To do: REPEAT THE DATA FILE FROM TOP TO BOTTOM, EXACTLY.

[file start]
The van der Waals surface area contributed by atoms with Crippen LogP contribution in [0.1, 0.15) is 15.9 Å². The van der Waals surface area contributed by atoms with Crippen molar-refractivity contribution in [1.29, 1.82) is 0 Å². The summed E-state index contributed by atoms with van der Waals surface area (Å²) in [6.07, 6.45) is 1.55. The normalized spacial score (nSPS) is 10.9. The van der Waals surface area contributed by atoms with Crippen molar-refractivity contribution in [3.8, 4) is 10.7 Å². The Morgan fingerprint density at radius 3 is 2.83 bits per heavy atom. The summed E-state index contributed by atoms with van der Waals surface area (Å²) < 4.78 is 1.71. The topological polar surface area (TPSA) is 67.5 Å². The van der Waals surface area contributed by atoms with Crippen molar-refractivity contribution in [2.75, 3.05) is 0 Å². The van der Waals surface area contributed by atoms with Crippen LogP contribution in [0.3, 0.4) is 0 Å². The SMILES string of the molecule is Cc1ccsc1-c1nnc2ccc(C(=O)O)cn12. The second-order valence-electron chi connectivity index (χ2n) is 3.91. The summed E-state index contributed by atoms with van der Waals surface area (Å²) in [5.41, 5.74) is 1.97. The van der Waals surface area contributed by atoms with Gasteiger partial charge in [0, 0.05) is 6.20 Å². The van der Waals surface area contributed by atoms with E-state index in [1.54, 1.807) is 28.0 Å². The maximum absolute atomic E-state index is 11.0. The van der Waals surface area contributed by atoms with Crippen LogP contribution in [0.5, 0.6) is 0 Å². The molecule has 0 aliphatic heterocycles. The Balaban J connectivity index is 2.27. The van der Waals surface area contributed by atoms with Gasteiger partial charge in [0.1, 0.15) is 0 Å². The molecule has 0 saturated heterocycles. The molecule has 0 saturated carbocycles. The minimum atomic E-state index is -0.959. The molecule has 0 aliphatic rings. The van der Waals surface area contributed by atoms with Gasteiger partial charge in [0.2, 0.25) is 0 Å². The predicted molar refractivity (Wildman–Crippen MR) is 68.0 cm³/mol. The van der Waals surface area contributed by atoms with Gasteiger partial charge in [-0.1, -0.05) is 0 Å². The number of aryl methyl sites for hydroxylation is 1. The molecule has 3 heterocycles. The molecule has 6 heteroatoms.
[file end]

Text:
The van der Waals surface area contributed by atoms with Crippen LogP contribution in [0.1, 0.15) is 15.9 Å². The van der Waals surface area contributed by atoms with Crippen molar-refractivity contribution in [1.29, 1.82) is 0 Å². The summed E-state index contributed by atoms with van der Waals surface area (Å²) in [6.07, 6.45) is 1.55. The normalized spacial score (nSPS) is 10.9. The van der Waals surface area contributed by atoms with Crippen molar-refractivity contribution in [3.8, 4) is 10.7 Å². The Morgan fingerprint density at radius 3 is 2.83 bits per heavy atom. The summed E-state index contributed by atoms with van der Waals surface area (Å²) < 4.78 is 1.71. The topological polar surface area (TPSA) is 67.5 Å². The van der Waals surface area contributed by atoms with Crippen molar-refractivity contribution in [2.75, 3.05) is 0 Å². The van der Waals surface area contributed by atoms with Crippen LogP contribution in [0.3, 0.4) is 0 Å². The SMILES string of the molecule is Cc1ccsc1-c1nnc2ccc(C(=O)O)cn12. The second-order valence-electron chi connectivity index (χ2n) is 3.91. The summed E-state index contributed by atoms with van der Waals surface area (Å²) in [5.41, 5.74) is 1.97. The van der Waals surface area contributed by atoms with Gasteiger partial charge in [0, 0.05) is 6.20 Å². The van der Waals surface area contributed by atoms with E-state index in [1.54, 1.807) is 28.0 Å². The maximum absolute atomic E-state index is 11.0. The van der Waals surface area contributed by atoms with Crippen LogP contribution in [0.5, 0.6) is 0 Å². The molecule has 0 aliphatic heterocycles. The Balaban J connectivity index is 2.27. The van der Waals surface area contributed by atoms with Gasteiger partial charge in [0.1, 0.15) is 0 Å². The molecule has 0 saturated heterocycles. The molecule has 0 saturated carbocycles. The minimum atomic E-state index is -0.959. The molecule has 0 aliphatic rings. The van der Waals surface area contributed by atoms with Gasteiger partial charge in [0.2, 0.25) is 0 Å². The predicted molar refractivity (Wildman–Crippen MR) is 68.0 cm³/mol. The van der Waals surface area contributed by atoms with Gasteiger partial charge in [-0.1, -0.05) is 0 Å². The number of aryl methyl sites for hydroxylation is 1. The molecule has 3 heterocycles. The molecule has 6 heteroatoms.